A series of recommendations to improve public safety by enhancing mental health care within the state's criminal justice system and reducing recidivism among mentally ill offenders is being proposed by Senate leader Darrell Steinberg and the Senate Democratic Caucus. The policy and budget proposals are guided by a new study conducted by Stanford Law School's Three Strikes Project, which finds that three modest yet significant policy changes can help ameliorate the enormous human and fiscal cost of warehousing the mentally ill in California prisons.
The study, entitled "When did Prisons Become Acceptable Mental Healthcare Facilities?" is co-authored by Senator Steinberg, Stanford Law Professor David Mills and Three Strikes Project Director Michael Romano.
The Stanford Law School Three Strikes Project report focuses on how California prisons have become de facto mental health facilities, at a fiscal and moral cost much greater than if the state were to provide adequate treatment and support. The report concludes that establishing three key priorities can "start us on the path of compassionate, fair and cost-effective solutions to the crisis we face."
Based upon those recommendations, Senate Democrats propose several policy and budget proposals:
Reforming Sentencing of the Mentally Ill:
Establish a competitive grant program to expand the number of Mental Health and Behavioral Health Courts in California to specifically address the needs of mentally ill and drug addicted offenders. $20 million from the Recidivism Reduction Fund.
Re-establish the Mentally Ill Offender Crime Reduction Grant (MIOCR) Program
Re-establish MIOCR Grant program that supports implementation and evaluation of locally developed projects designed to reduce recidivism among persons with mental illness. $50 million from the Recidivism Reduction Fund.
Provide Meaningful Mental Health Treatment:
Training of Frontline Law Enforcement
Redirect $12 million GF for local police departments and use those funds to support innovative police training to enhance officer competency and safety in dealing with members of the public who are mentally ill, substance abusers or homeless. $12 million General Fund.
Training of Prison Personnel
Insuring correctional officers, mental health staff, and health care staff in prisons have the necessary training to work with a growing mental health population in our prisons. $24 million General Fund for 16 additional hours of training to CDCR, mental health, and health care staff in prisons.
Expand Substance Abuse Treatment
Adopt Administration proposal expanding substance abuse treatment to 10 institutions that currently do not have a reentry hubs. $11.8 million General Fund
Mental Health Parity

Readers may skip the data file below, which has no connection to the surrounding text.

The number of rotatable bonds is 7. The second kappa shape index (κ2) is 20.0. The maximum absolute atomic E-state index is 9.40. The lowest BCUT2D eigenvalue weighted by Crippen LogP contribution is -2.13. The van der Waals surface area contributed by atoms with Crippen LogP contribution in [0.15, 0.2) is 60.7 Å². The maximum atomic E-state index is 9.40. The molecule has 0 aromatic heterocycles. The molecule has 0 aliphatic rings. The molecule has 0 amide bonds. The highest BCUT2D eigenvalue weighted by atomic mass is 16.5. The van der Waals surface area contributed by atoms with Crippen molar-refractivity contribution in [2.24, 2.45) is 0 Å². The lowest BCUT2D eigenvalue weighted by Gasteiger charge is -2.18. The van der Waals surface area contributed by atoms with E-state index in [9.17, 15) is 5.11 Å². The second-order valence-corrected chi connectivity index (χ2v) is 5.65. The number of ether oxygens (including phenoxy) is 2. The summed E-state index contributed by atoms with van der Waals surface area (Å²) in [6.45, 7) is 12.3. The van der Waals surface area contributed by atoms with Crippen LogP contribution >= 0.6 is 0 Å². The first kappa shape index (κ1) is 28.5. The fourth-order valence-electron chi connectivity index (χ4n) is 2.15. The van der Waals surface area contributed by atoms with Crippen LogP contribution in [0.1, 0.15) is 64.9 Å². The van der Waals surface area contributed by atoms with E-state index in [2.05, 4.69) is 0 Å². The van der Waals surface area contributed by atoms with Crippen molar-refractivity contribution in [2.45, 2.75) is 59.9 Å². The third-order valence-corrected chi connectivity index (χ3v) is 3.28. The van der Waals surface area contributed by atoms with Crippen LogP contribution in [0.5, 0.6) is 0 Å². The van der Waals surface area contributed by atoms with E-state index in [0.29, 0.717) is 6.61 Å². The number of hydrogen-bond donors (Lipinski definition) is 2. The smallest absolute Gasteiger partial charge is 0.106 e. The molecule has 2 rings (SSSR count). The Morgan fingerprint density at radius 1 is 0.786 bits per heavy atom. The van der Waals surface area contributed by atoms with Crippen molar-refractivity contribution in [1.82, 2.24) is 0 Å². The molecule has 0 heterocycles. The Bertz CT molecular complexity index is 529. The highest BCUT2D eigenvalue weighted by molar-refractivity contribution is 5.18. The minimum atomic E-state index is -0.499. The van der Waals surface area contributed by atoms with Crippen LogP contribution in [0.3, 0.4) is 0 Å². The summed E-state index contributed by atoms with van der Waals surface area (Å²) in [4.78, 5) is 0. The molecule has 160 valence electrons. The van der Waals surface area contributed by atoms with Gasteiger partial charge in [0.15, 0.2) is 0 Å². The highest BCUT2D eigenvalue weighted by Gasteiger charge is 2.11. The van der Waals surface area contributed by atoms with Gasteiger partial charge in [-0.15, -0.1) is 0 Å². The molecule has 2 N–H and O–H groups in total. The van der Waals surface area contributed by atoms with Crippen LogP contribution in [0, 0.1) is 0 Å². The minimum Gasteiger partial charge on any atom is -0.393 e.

Increase staff in the Department of Managed Health Care and Department of Insurance to work on mental health parity enforcement and meet federal enforcement regulations. No impact on General Fund, new staff paid by fees on insurance plans
Reentry for Offenders with a Mental Health Diagnoses (Administration Proposal)
Expand reentry programs to include mentally ill offenders, including continuity of treatment for those released to parole, Post-Release Community Supervision (PRCS), and for those offenders who violate conditions of supervision where the court deems they will benefit from a facility providing remedial sanctions. $25 million from the Recidivism Reduction Fund.
Integrated Services for Mentally Ill Parolees (ISMIP)
Support Administration proposal to fund the ISMIP Program that provides an array of mental health treatment and crisis care services to facilitate independent living in the least restrictive environment possible. Support May Revise funding of $11.8 million from the Recidivism Reduction Fund.
Parole Out-Patient Clinics (POC) Case Managers
Maintain 21 social worker positions from Parole Outpatient Clinics, converting them to positions for case managers for parolees with mental illness. Case managers would ensure parolees are connected and enrolled in necessary mental health and substance abuse treatment, and work with parole and supervising agents in treatment plan development. $20 million from the Recidivism Reduction Fund.
Prop. 36 Offenders to Receive State Services
Subject to availability, provide services including transitional housing, mental health, and substance abuse treatment to offenders released under Proposition 36 who are not subject to parole or Post Release Community Supervision (PRCS). No additional cost to the state.
(AP Photo/Rich Pedroncelli)